Who is served by paratext?

In class this week, we looked at different covers for a work– The Iliad, in this case– and speculated on what the different choices chose to emphasize about the work they were representing to the reader. This got me thinking about the different people such paratext serves.

The first party the paratext can serve is the author. If a cover gives a reader or buyer an accurate reflection of the author’s vision, then I’d say it’s furthering their artistic expression by spreading it, (illuminating it, even) and hopefully appealing to the kinds of people who they hope will experience their work. Today, authors don’t usually have a hand in the paratext of their book, so this end isn’t always served at all.

Publishers are in charge of making as much of a profit as possible, and they choose whatever images and text appear on the cover. Their goal is not to highlight the author’s intent,  but to make the contents marketable. I’m not saying it doesn’t still serve the author by getting their work to as many people as possible, but even if the resulting paratext is what the author would have chosen, it was arrived at by a different intent.

Finally, the paratext serves the reader by coloring their opinion of the work. It helps us choose what we want to read, of course, but it also gives us a sense to view the work through once we’ve begun. I think of the difference between the copies of a book my high school had, for example, vs. the one I might find at a book store. I’ll use King Lear as an example, just because I remember the edition I read in high school as stunningly nondescript:

There it is. Other than the title, it tells us nothing. If anything, I would say it tells us that this is going to be a pretty dry read, in a pretty dry, academic setting. This may as well be the cover of a computer science textbook. The designer of this school edition, I’d assume, knew that they didn’t need to market this to the public: they just needed a cheap cover for a volume that schools would buy in bulk and that students would read whether they liked it or not. So I think that’s the opinion most high school students have of King Lear. It was boring, and they had to read it for class.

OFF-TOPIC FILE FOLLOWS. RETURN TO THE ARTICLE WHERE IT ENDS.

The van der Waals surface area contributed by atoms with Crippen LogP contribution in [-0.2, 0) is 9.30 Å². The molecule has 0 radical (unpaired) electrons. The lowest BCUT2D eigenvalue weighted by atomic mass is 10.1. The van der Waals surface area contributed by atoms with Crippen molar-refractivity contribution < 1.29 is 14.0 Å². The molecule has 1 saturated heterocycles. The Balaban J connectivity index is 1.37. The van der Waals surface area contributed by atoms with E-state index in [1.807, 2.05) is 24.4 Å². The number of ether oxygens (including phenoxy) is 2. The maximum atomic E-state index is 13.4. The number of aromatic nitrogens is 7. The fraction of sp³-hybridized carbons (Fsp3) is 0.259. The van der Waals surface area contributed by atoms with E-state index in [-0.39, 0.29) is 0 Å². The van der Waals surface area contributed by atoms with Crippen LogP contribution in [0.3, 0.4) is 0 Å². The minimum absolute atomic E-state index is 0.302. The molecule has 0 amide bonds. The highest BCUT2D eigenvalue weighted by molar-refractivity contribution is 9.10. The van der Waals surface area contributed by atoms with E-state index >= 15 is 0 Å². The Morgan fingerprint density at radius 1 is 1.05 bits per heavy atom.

In contrast, take this one:

This draws a much more intriguing picture. It tells us that it’s a tragic story, for one thing. The style of the artwork reminds me of medieval art, but I don’t think it is. I think it’s implying that the story takes place in the distant past. I can even extrapolate that there’s an old man who suffers, and causes others to suffer too, based on the figures. At the very least, I could conceivably be intrigued by what’s inside. It’s an interesting enough story to have an interesting cover, and I might approach it differently as a reader if that was my first impression of it.

So I guess paratext serves the company first and the author last, while the reader either is or isn’t depending on the publisher’s approach. What do you guys think?